Simply run a steel rod through the hole in the end of the brake rod. Angle the bottom of the steel rod against the bench and take a hand sledge and hit the top of the steel rod away from the cylinder. It will pop right out. You can get a rebuild kit at most parts stores. Remove all the internal cup seals, plungers and springs, making sure to pay attention to the order and orientation of the parts as they come out. Check the bore for pitting and ridges. If the master is your original you want to save it even if you have to send it away and have it sleeved. If the bore is in good shape using a hone smooth the bore so you have a surface that will seal when you reassemble the unit.

Above left: Axles were pulled where the rear end was rebuilt. They were painted with Symoure’s Stainless Steel paint. The backing plate was painted semi- gloss black. All of the components were replaced with new except the brake adjuster with the star wheel. Above center: The spring in the adjuster cable and the lower brake shoe spring is green, and the brake shoe hold down spring, rod and caps are clear zinc or cadmium plated.   Notice the large tooth adjuster which is original. Above right: The adjusters are unique to each side of the car. Make sure you have the right one by testing the direction they move when the adjuster cable is engaged. Notice the adjuster has small teeth since the original one was not usable it had to be replaced with a new one.

Above left:  The wheel cylinder had to be replaced because the original had too many rust pits in it’s bore. Notice no original part numbers in the cylinder. Orange springs and all new hardware complete the assembly. Above center: Notice the attention to detail on this assembly. The emergency brake retainer was red on this low mile 70 road runner, so it was painted the same way it was found. When removing the cable be careful to not damage the retainer. It must have its teeth compressed so the cable can be removed from the backing plate. Above right: Completed drum brake assembly that is finished the way it came from the factory. It will now function better than new. Even though it will soon be covered by the brake drum and wheel you will have the pictures to prove you didn’t cut any corners in “Restoring” your car. Remember to “Restore” means to totally return to the way the car left the factory.

The wheel cylinders also need to be rebuilt or replaced. The process is the same with these individual units. The bleeder valve is usually stuck or rusted and should be replaced with a new one. Save your originals if you can but it is not the end of the world if you have to replace them since they are not seen. Their correct function is way more important than their appearance. They are also cast in appearance with black phosphate holds keeping them in place. A white foam gasket seal the unit to the backing plate.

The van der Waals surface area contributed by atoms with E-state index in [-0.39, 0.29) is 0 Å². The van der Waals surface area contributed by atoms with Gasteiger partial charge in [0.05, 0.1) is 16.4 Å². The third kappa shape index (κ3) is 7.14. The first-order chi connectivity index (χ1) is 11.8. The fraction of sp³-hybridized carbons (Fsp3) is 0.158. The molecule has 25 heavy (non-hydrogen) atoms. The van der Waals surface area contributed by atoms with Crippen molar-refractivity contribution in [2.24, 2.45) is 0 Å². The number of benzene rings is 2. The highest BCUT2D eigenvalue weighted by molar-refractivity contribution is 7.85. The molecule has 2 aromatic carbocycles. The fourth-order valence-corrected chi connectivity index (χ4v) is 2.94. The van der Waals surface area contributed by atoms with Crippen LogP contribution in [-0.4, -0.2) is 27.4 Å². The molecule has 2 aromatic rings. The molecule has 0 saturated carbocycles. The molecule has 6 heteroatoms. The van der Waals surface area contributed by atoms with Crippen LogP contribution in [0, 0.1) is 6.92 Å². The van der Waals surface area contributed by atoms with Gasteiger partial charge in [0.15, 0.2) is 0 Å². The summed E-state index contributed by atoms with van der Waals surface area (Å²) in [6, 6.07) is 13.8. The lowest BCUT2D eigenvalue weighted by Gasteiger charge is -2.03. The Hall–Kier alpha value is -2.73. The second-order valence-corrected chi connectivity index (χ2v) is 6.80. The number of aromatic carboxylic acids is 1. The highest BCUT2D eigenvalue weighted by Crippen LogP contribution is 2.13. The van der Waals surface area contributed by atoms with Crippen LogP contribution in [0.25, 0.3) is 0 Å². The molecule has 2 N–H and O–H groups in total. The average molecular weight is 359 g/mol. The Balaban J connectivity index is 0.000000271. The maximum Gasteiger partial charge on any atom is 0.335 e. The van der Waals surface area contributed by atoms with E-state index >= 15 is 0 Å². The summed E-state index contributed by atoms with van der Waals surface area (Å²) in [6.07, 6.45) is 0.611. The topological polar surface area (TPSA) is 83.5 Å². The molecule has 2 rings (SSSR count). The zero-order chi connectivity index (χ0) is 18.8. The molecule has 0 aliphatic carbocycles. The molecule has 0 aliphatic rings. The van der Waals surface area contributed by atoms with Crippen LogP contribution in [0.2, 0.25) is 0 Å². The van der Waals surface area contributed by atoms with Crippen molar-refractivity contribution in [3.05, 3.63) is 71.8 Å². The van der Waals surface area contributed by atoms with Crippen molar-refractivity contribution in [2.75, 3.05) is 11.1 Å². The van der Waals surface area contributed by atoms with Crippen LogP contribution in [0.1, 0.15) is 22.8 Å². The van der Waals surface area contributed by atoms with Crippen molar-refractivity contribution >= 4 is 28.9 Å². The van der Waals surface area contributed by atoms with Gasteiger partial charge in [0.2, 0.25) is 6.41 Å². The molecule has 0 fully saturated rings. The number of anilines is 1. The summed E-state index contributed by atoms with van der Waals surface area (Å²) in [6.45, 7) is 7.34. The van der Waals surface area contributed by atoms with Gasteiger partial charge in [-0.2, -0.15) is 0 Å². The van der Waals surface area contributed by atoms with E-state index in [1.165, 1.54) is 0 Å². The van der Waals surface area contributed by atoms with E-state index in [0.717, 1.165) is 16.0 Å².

The distribution block is usually usable and can be brought back to original appearance with a wire wheel since it is brass. It too is date-coded and attached with a black phosphate bolt. There are differences in this block depending on whether you have manual drums, power-assisted drums, or front disc brakes. They cannot be interchanged between brake systems.

Again all the brake lines need to be replaced. If you are going for totally correct appearance the originals are not stainless. They can flash rust so unless you are going to show in a high-level Original Equipment (OE) class, the stainless replacements look good and keep a nice appearance and last much longer. There is one drawback to using stainless: since the tube is made out of much harder metal they can have problems with sealing.

Above left: Here is an untouched original front disc brake assembly from a 1970 Plymouth. It has been steam pressure washed and care was taken to not remove the original inspection marks. Notice “orange” “blue” and “yellow” inspection marks. Don’t let the new nut and bolt that is from the stand fool you. Above center: Galvanized dust shield that has been painted black along with an original brake hose. Also notice the way the factory bent the cotter pins and the blue inspection mark. This is the left side assembly. Above right: This is the right side and the inspection mark is yellow compared to the blue one on the left side. Notice the three castle nut on the tie rod end and the cotter pin has at some time been replaced and is not original. It is way too long and not bent the way the originals were.